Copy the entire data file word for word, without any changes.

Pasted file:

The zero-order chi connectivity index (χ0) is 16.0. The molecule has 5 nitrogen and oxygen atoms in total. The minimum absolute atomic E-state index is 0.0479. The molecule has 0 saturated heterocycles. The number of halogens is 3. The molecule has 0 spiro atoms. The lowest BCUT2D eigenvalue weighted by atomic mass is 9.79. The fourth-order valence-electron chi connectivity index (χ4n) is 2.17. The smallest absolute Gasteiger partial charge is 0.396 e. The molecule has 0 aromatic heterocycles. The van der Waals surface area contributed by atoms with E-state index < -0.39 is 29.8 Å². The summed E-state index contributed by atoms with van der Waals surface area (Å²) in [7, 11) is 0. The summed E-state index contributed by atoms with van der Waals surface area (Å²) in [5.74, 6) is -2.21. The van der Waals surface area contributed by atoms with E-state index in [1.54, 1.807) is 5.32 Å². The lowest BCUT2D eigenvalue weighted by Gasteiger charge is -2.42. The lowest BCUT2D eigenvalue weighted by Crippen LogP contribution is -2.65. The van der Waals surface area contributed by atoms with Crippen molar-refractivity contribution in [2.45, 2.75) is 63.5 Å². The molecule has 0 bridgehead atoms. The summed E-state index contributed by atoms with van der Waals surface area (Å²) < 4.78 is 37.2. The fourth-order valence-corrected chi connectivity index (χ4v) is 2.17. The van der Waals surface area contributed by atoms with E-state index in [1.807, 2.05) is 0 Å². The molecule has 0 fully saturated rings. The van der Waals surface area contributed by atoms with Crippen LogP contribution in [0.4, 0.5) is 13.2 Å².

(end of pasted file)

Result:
The zero-order chi connectivity index (χ0) is 16.0. The molecule has 5 nitrogen and oxygen atoms in total. The minimum absolute atomic E-state index is 0.0479. The molecule has 0 saturated heterocycles. The number of halogens is 3. The molecule has 0 spiro atoms. The lowest BCUT2D eigenvalue weighted by atomic mass is 9.79. The fourth-order valence-electron chi connectivity index (χ4n) is 2.17. The smallest absolute Gasteiger partial charge is 0.396 e. The molecule has 0 aromatic heterocycles. The van der Waals surface area contributed by atoms with E-state index < -0.39 is 29.8 Å². The summed E-state index contributed by atoms with van der Waals surface area (Å²) in [7, 11) is 0. The summed E-state index contributed by atoms with van der Waals surface area (Å²) in [5.74, 6) is -2.21. The van der Waals surface area contributed by atoms with E-state index in [1.54, 1.807) is 5.32 Å². The lowest BCUT2D eigenvalue weighted by Gasteiger charge is -2.42. The lowest BCUT2D eigenvalue weighted by Crippen LogP contribution is -2.65. The van der Waals surface area contributed by atoms with Crippen molar-refractivity contribution in [2.45, 2.75) is 63.5 Å². The molecule has 0 bridgehead atoms. The summed E-state index contributed by atoms with van der Waals surface area (Å²) < 4.78 is 37.2. The fourth-order valence-corrected chi connectivity index (χ4v) is 2.17. The van der Waals surface area contributed by atoms with E-state index in [1.807, 2.05) is 0 Å². The molecule has 0 fully saturated rings. The van der Waals surface area contributed by atoms with Crippen LogP contribution in [0.4, 0.5) is 13.2 Å².